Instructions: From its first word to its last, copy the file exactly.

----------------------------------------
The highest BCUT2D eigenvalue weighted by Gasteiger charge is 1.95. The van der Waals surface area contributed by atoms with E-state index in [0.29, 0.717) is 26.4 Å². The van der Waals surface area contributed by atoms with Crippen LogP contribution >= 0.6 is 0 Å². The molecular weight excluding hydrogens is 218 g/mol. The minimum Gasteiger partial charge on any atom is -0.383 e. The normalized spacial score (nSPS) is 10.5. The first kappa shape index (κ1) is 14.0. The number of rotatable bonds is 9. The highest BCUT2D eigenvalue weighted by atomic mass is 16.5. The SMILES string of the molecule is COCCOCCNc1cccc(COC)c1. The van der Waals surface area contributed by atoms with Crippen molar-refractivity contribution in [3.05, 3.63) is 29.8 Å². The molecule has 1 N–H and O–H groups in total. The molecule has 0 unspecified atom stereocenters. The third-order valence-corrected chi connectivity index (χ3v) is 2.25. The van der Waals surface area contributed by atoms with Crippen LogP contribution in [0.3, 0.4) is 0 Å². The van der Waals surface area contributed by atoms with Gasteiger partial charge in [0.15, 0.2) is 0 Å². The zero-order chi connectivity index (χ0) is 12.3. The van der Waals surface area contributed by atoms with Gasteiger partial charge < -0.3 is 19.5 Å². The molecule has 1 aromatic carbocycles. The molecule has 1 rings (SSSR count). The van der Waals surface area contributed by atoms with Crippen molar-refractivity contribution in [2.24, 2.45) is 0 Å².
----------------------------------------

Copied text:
The highest BCUT2D eigenvalue weighted by Gasteiger charge is 1.95. The van der Waals surface area contributed by atoms with E-state index in [0.29, 0.717) is 26.4 Å². The van der Waals surface area contributed by atoms with Crippen LogP contribution >= 0.6 is 0 Å². The molecular weight excluding hydrogens is 218 g/mol. The minimum Gasteiger partial charge on any atom is -0.383 e. The normalized spacial score (nSPS) is 10.5. The first kappa shape index (κ1) is 14.0. The number of rotatable bonds is 9. The highest BCUT2D eigenvalue weighted by atomic mass is 16.5. The SMILES string of the molecule is COCCOCCNc1cccc(COC)c1. The van der Waals surface area contributed by atoms with Crippen molar-refractivity contribution in [3.05, 3.63) is 29.8 Å². The molecule has 1 N–H and O–H groups in total. The molecule has 0 unspecified atom stereocenters. The third-order valence-corrected chi connectivity index (χ3v) is 2.25. The van der Waals surface area contributed by atoms with Crippen LogP contribution in [0.3, 0.4) is 0 Å². The van der Waals surface area contributed by atoms with Gasteiger partial charge in [0.15, 0.2) is 0 Å². The zero-order chi connectivity index (χ0) is 12.3. The van der Waals surface area contributed by atoms with Gasteiger partial charge < -0.3 is 19.5 Å². The molecule has 1 aromatic carbocycles. The molecule has 1 rings (SSSR count). The van der Waals surface area contributed by atoms with Crippen molar-refractivity contribution in [2.24, 2.45) is 0 Å².